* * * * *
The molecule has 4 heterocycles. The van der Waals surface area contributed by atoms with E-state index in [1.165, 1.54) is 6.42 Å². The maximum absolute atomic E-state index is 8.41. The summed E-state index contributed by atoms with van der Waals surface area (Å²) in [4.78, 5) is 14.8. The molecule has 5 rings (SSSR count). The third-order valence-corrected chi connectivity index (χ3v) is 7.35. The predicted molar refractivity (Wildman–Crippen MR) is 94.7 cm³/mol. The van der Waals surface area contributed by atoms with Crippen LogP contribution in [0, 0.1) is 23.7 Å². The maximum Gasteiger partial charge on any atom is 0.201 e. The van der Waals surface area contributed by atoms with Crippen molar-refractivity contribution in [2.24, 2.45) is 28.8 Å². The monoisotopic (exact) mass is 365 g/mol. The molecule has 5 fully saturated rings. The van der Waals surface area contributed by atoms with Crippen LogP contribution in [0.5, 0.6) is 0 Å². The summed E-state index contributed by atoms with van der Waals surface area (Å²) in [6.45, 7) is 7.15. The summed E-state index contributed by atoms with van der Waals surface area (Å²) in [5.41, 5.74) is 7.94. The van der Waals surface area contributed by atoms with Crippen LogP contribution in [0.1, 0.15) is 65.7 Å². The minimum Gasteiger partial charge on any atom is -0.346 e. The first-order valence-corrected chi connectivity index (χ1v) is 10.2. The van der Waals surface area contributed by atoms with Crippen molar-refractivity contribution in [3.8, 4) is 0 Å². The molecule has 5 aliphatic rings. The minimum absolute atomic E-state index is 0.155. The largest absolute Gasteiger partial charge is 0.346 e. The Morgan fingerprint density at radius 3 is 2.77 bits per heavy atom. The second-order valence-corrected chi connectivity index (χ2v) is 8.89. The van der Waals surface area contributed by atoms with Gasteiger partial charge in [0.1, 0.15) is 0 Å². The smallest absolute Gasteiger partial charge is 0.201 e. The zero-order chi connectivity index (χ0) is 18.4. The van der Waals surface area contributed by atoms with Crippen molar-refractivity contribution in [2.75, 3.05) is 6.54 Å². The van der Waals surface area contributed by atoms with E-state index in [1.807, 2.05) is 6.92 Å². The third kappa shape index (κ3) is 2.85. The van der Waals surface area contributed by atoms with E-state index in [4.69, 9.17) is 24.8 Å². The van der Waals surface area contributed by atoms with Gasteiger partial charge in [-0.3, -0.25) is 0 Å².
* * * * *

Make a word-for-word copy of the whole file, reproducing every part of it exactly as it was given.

The molecule has 4 heterocycles. The van der Waals surface area contributed by atoms with E-state index in [1.165, 1.54) is 6.42 Å². The maximum absolute atomic E-state index is 8.41. The summed E-state index contributed by atoms with van der Waals surface area (Å²) in [4.78, 5) is 14.8. The molecule has 5 rings (SSSR count). The third-order valence-corrected chi connectivity index (χ3v) is 7.35. The predicted molar refractivity (Wildman–Crippen MR) is 94.7 cm³/mol. The van der Waals surface area contributed by atoms with Crippen LogP contribution in [0, 0.1) is 23.7 Å². The maximum Gasteiger partial charge on any atom is 0.201 e. The van der Waals surface area contributed by atoms with Crippen molar-refractivity contribution in [2.24, 2.45) is 28.8 Å². The monoisotopic (exact) mass is 365 g/mol. The molecule has 5 fully saturated rings. The van der Waals surface area contributed by atoms with Crippen LogP contribution in [0.5, 0.6) is 0 Å². The summed E-state index contributed by atoms with van der Waals surface area (Å²) in [6.45, 7) is 7.15. The summed E-state index contributed by atoms with van der Waals surface area (Å²) in [5.41, 5.74) is 7.94. The van der Waals surface area contributed by atoms with Crippen LogP contribution in [0.1, 0.15) is 65.7 Å². The minimum Gasteiger partial charge on any atom is -0.346 e. The first-order valence-corrected chi connectivity index (χ1v) is 10.2. The van der Waals surface area contributed by atoms with Crippen molar-refractivity contribution in [3.8, 4) is 0 Å². The molecule has 5 aliphatic rings. The minimum absolute atomic E-state index is 0.155. The largest absolute Gasteiger partial charge is 0.346 e. The Morgan fingerprint density at radius 3 is 2.77 bits per heavy atom. The second-order valence-corrected chi connectivity index (χ2v) is 8.89. The van der Waals surface area contributed by atoms with Gasteiger partial charge in [0.1, 0.15) is 0 Å². The smallest absolute Gasteiger partial charge is 0.201 e. The zero-order chi connectivity index (χ0) is 18.4. The van der Waals surface area contributed by atoms with Crippen molar-refractivity contribution in [2.75, 3.05) is 6.54 Å². The van der Waals surface area contributed by atoms with E-state index in [1.807, 2.05) is 6.92 Å². The third kappa shape index (κ3) is 2.85. The van der Waals surface area contributed by atoms with E-state index in [4.69, 9.17) is 24.8 Å². The van der Waals surface area contributed by atoms with Gasteiger partial charge in [-0.3, -0.25) is 0 Å².